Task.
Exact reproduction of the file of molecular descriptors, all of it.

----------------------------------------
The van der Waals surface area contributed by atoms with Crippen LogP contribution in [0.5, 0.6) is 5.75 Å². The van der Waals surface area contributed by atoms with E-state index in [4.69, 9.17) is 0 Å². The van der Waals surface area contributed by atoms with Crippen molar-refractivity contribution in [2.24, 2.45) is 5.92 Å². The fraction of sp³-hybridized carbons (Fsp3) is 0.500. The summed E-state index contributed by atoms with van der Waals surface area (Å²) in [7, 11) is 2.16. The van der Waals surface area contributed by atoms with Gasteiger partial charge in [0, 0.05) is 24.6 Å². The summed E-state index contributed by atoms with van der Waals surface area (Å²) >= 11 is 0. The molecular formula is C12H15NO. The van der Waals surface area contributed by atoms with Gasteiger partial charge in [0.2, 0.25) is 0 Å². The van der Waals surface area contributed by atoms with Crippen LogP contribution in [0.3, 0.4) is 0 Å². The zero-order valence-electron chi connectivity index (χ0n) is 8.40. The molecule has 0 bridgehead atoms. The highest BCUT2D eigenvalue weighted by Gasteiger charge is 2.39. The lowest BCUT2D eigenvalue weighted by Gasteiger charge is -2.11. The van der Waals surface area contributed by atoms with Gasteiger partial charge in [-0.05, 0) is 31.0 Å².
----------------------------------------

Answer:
The van der Waals surface area contributed by atoms with Crippen LogP contribution in [0.5, 0.6) is 5.75 Å². The van der Waals surface area contributed by atoms with E-state index in [4.69, 9.17) is 0 Å². The van der Waals surface area contributed by atoms with Crippen molar-refractivity contribution in [2.24, 2.45) is 5.92 Å². The fraction of sp³-hybridized carbons (Fsp3) is 0.500. The summed E-state index contributed by atoms with van der Waals surface area (Å²) in [7, 11) is 2.16. The van der Waals surface area contributed by atoms with Gasteiger partial charge in [0, 0.05) is 24.6 Å². The summed E-state index contributed by atoms with van der Waals surface area (Å²) >= 11 is 0. The molecular formula is C12H15NO. The van der Waals surface area contributed by atoms with Gasteiger partial charge in [0.2, 0.25) is 0 Å². The van der Waals surface area contributed by atoms with Crippen LogP contribution in [0.3, 0.4) is 0 Å². The zero-order valence-electron chi connectivity index (χ0n) is 8.40. The molecule has 0 bridgehead atoms. The highest BCUT2D eigenvalue weighted by Gasteiger charge is 2.39. The lowest BCUT2D eigenvalue weighted by Gasteiger charge is -2.11. The van der Waals surface area contributed by atoms with Gasteiger partial charge in [-0.05, 0) is 31.0 Å².